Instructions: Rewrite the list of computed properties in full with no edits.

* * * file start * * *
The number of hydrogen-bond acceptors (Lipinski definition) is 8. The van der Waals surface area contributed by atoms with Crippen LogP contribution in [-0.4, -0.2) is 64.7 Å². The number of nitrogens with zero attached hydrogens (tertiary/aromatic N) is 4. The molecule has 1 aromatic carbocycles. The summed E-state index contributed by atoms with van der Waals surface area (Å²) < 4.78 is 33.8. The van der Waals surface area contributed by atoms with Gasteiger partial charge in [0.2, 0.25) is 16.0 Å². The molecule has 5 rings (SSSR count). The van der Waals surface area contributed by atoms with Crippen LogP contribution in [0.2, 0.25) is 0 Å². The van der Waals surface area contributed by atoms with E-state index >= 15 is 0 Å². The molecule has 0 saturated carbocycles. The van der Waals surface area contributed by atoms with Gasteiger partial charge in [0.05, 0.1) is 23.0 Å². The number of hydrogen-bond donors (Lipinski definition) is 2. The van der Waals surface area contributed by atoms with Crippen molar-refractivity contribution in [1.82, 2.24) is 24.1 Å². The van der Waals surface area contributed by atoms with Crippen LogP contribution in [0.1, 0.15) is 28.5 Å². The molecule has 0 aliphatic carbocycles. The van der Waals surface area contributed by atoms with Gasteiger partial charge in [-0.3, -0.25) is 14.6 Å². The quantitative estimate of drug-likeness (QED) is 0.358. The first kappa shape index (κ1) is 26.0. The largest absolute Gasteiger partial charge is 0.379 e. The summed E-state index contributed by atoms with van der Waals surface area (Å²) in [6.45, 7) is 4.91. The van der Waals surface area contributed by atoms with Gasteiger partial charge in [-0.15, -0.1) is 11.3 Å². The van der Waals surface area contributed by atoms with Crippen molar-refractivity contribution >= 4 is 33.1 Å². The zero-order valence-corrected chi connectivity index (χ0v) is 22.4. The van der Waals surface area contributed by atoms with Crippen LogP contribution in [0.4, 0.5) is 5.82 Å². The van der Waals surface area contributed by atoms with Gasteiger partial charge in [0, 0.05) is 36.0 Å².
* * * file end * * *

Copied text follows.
The number of hydrogen-bond acceptors (Lipinski definition) is 8. The van der Waals surface area contributed by atoms with Crippen LogP contribution in [-0.4, -0.2) is 64.7 Å². The number of nitrogens with zero attached hydrogens (tertiary/aromatic N) is 4. The molecule has 1 aromatic carbocycles. The summed E-state index contributed by atoms with van der Waals surface area (Å²) < 4.78 is 33.8. The van der Waals surface area contributed by atoms with Gasteiger partial charge in [0.2, 0.25) is 16.0 Å². The molecule has 5 rings (SSSR count). The van der Waals surface area contributed by atoms with Crippen LogP contribution in [0.2, 0.25) is 0 Å². The van der Waals surface area contributed by atoms with E-state index >= 15 is 0 Å². The molecule has 0 saturated carbocycles. The van der Waals surface area contributed by atoms with Gasteiger partial charge in [0.05, 0.1) is 23.0 Å². The number of hydrogen-bond donors (Lipinski definition) is 2. The van der Waals surface area contributed by atoms with Crippen molar-refractivity contribution in [1.82, 2.24) is 24.1 Å². The van der Waals surface area contributed by atoms with Crippen LogP contribution in [0.1, 0.15) is 28.5 Å². The molecule has 0 aliphatic carbocycles. The van der Waals surface area contributed by atoms with Gasteiger partial charge in [-0.3, -0.25) is 14.6 Å². The quantitative estimate of drug-likeness (QED) is 0.358. The first kappa shape index (κ1) is 26.0. The largest absolute Gasteiger partial charge is 0.379 e. The summed E-state index contributed by atoms with van der Waals surface area (Å²) in [6.45, 7) is 4.91. The van der Waals surface area contributed by atoms with Gasteiger partial charge in [-0.15, -0.1) is 11.3 Å². The van der Waals surface area contributed by atoms with Crippen molar-refractivity contribution >= 4 is 33.1 Å². The zero-order valence-corrected chi connectivity index (χ0v) is 22.4. The van der Waals surface area contributed by atoms with Crippen LogP contribution in [0.4, 0.5) is 5.82 Å². The van der Waals surface area contributed by atoms with Gasteiger partial charge in [0, 0.05) is 36.0 Å².